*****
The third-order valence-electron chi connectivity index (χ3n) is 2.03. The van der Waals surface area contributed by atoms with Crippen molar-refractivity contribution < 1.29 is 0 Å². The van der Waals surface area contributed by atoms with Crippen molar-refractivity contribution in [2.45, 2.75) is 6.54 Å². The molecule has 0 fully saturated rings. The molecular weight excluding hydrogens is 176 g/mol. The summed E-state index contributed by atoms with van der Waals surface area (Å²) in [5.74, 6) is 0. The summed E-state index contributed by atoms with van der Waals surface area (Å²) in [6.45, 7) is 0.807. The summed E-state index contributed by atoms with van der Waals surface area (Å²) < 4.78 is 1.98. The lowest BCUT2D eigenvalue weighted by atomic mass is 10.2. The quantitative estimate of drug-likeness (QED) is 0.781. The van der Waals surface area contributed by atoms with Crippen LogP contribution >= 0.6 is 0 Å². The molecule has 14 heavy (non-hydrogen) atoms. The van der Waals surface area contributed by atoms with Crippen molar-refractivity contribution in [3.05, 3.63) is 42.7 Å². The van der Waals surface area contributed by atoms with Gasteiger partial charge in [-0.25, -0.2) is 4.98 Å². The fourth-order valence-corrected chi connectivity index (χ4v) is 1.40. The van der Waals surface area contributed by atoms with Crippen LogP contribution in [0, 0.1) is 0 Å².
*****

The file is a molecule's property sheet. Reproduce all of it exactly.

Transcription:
The third-order valence-electron chi connectivity index (χ3n) is 2.03. The van der Waals surface area contributed by atoms with Crippen molar-refractivity contribution < 1.29 is 0 Å². The van der Waals surface area contributed by atoms with Crippen molar-refractivity contribution in [2.45, 2.75) is 6.54 Å². The molecule has 0 fully saturated rings. The molecular weight excluding hydrogens is 176 g/mol. The summed E-state index contributed by atoms with van der Waals surface area (Å²) in [5.74, 6) is 0. The summed E-state index contributed by atoms with van der Waals surface area (Å²) in [6.45, 7) is 0.807. The summed E-state index contributed by atoms with van der Waals surface area (Å²) < 4.78 is 1.98. The lowest BCUT2D eigenvalue weighted by atomic mass is 10.2. The quantitative estimate of drug-likeness (QED) is 0.781. The van der Waals surface area contributed by atoms with Crippen LogP contribution >= 0.6 is 0 Å². The molecule has 14 heavy (non-hydrogen) atoms. The van der Waals surface area contributed by atoms with Crippen molar-refractivity contribution in [3.05, 3.63) is 42.7 Å². The van der Waals surface area contributed by atoms with Gasteiger partial charge in [-0.25, -0.2) is 4.98 Å². The fourth-order valence-corrected chi connectivity index (χ4v) is 1.40. The van der Waals surface area contributed by atoms with Crippen LogP contribution in [0, 0.1) is 0 Å².